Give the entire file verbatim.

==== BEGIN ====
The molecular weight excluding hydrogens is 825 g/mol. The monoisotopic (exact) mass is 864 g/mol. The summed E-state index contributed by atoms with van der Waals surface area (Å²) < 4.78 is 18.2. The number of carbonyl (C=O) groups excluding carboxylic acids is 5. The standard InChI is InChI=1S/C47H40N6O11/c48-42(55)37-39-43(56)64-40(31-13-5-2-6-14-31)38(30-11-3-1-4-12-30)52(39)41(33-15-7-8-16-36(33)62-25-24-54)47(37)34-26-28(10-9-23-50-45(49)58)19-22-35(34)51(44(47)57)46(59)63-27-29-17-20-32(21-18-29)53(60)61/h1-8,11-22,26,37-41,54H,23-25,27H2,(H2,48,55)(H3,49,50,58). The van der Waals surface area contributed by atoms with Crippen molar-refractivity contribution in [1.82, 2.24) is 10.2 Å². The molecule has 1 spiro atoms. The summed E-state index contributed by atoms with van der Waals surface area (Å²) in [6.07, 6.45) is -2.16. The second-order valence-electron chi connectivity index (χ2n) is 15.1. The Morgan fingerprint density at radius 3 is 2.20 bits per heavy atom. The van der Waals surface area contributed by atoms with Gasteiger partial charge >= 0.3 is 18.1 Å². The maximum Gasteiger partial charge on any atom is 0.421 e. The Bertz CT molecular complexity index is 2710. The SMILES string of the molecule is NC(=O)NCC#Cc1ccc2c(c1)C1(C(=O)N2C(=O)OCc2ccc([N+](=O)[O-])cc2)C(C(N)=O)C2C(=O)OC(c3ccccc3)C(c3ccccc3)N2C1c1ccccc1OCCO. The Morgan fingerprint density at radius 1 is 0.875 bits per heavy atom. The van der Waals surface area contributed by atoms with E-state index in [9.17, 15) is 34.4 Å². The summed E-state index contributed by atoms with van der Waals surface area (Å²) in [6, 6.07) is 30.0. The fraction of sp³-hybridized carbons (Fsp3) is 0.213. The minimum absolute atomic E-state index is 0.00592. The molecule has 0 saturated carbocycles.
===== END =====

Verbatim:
The molecular weight excluding hydrogens is 825 g/mol. The monoisotopic (exact) mass is 864 g/mol. The summed E-state index contributed by atoms with van der Waals surface area (Å²) < 4.78 is 18.2. The number of carbonyl (C=O) groups excluding carboxylic acids is 5. The standard InChI is InChI=1S/C47H40N6O11/c48-42(55)37-39-43(56)64-40(31-13-5-2-6-14-31)38(30-11-3-1-4-12-30)52(39)41(33-15-7-8-16-36(33)62-25-24-54)47(37)34-26-28(10-9-23-50-45(49)58)19-22-35(34)51(44(47)57)46(59)63-27-29-17-20-32(21-18-29)53(60)61/h1-8,11-22,26,37-41,54H,23-25,27H2,(H2,48,55)(H3,49,50,58). The van der Waals surface area contributed by atoms with Crippen molar-refractivity contribution in [1.82, 2.24) is 10.2 Å². The molecule has 1 spiro atoms. The summed E-state index contributed by atoms with van der Waals surface area (Å²) in [6.07, 6.45) is -2.16. The second-order valence-electron chi connectivity index (χ2n) is 15.1. The Morgan fingerprint density at radius 3 is 2.20 bits per heavy atom. The van der Waals surface area contributed by atoms with Gasteiger partial charge >= 0.3 is 18.1 Å². The maximum Gasteiger partial charge on any atom is 0.421 e. The Bertz CT molecular complexity index is 2710. The SMILES string of the molecule is NC(=O)NCC#Cc1ccc2c(c1)C1(C(=O)N2C(=O)OCc2ccc([N+](=O)[O-])cc2)C(C(N)=O)C2C(=O)OC(c3ccccc3)C(c3ccccc3)N2C1c1ccccc1OCCO. The Morgan fingerprint density at radius 1 is 0.875 bits per heavy atom. The van der Waals surface area contributed by atoms with E-state index in [9.17, 15) is 34.4 Å². The summed E-state index contributed by atoms with van der Waals surface area (Å²) in [6, 6.07) is 30.0. The fraction of sp³-hybridized carbons (Fsp3) is 0.213. The minimum absolute atomic E-state index is 0.00592. The molecule has 0 saturated carbocycles.